Picnic spaces a hot commodity in S.F.

In dawn missions, participants stake claims to land not with flags, but with coolers full of beer and meat.

They are the early risers —whether they lost a card game or are just taking one for the team — who operate in the morning chill to grab a weekend spot to party at The City’s picnic areas.

Some of the hardest tables to reserve in town are the tables and grills in the parks, especially on a holiday weekend, and only the earliest are rewarded for their efforts.

At the picnic areas near Crissy Field, Baker Beach and the Presidio, Labor Day revelers arrived earlier than 7 a.m. to ensure they secured a place to unfold their chairs, grill their meat and find some answers at the bottom of a beer.

At Crissy Field, near the Warming Hut, charcoal was out and beers were cracked as the sun had just cleared the fog line and was beginning to burn off the marine layer.

The practice of squatting for a table and grill can be cutthroat, with territory clearly marked by cases of beer set on a table or a tablecloth pinned down by a cooler.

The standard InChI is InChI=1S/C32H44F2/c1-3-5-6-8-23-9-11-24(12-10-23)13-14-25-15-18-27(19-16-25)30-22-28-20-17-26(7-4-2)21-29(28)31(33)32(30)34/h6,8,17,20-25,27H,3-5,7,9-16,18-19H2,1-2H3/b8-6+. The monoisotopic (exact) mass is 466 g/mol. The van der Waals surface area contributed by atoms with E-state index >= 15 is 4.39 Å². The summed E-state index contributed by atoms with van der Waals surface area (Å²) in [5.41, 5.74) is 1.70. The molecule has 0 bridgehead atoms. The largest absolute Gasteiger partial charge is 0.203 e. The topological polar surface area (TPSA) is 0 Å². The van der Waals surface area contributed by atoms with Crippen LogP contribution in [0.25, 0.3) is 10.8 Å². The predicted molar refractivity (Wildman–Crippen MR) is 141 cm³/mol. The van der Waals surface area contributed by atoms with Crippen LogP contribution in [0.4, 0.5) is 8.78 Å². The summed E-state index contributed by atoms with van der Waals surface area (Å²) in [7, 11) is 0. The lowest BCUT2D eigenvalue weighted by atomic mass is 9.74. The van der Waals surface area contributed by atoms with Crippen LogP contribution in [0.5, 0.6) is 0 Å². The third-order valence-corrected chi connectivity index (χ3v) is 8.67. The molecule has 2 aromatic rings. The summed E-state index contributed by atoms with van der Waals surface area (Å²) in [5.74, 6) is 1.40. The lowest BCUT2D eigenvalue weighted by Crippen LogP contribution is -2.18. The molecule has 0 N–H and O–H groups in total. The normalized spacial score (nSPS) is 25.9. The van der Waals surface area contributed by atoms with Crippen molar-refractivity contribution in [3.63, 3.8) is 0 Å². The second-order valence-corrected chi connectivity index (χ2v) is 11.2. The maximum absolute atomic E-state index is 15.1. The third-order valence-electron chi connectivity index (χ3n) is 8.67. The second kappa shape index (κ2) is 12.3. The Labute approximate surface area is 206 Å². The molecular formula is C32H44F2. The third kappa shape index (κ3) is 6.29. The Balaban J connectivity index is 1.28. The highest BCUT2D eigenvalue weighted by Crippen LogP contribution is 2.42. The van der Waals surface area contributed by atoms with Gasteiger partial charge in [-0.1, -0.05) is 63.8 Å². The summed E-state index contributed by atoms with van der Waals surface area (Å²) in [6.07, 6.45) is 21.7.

And nothing beats having somebody there to mark your spot and ward off potential rivals who may want to move in.

Jen Stoneman, who arrived at 6:30 a.m. in order to host a party for her clients at StrollerStrides.com, an exercise group for parents, was not going anywhere, after her previous experience of losing a table.

“I came one year and left some identifiers, and I went home to sleep. When I came back half of my identifiers were stolen and half were moved to a less-desirable table,” said Stoneman, 29.

Although picnickers can reserve grills and camps in Golden Gate Park and other city parks, barbecue spots at National Park Service areas, such as Crissy Field, are first-come, first-served.

Zach Heller and Robert Hutson, both 26, said they have put together a Labor Day barbecue for the last five years.

Last year, they woke up early but missed out on spots at Crissy Field and Golden Gate Park, ultimately landing in Stern Grove to have their feast, Heller said.

This year, though, they were among the first at Crissy Field, their favorite place to grill. “We only got about four to five hours of sleep,” Hutson said.

They brought Eggo waffles and some breakfast sausages to cook up on the grill before they broke into the burgers and tube steaks — otherwise known as hot dogs — a move they said was crucial if they were to last the full day.

“That’s a good sign that you’ve got your grill going early,” Heller said, already sipping a Sierra Nevada beer.

“You figure, you get here early enough, it’s yours for the day,” Heller added.

dsmith@examiner.com

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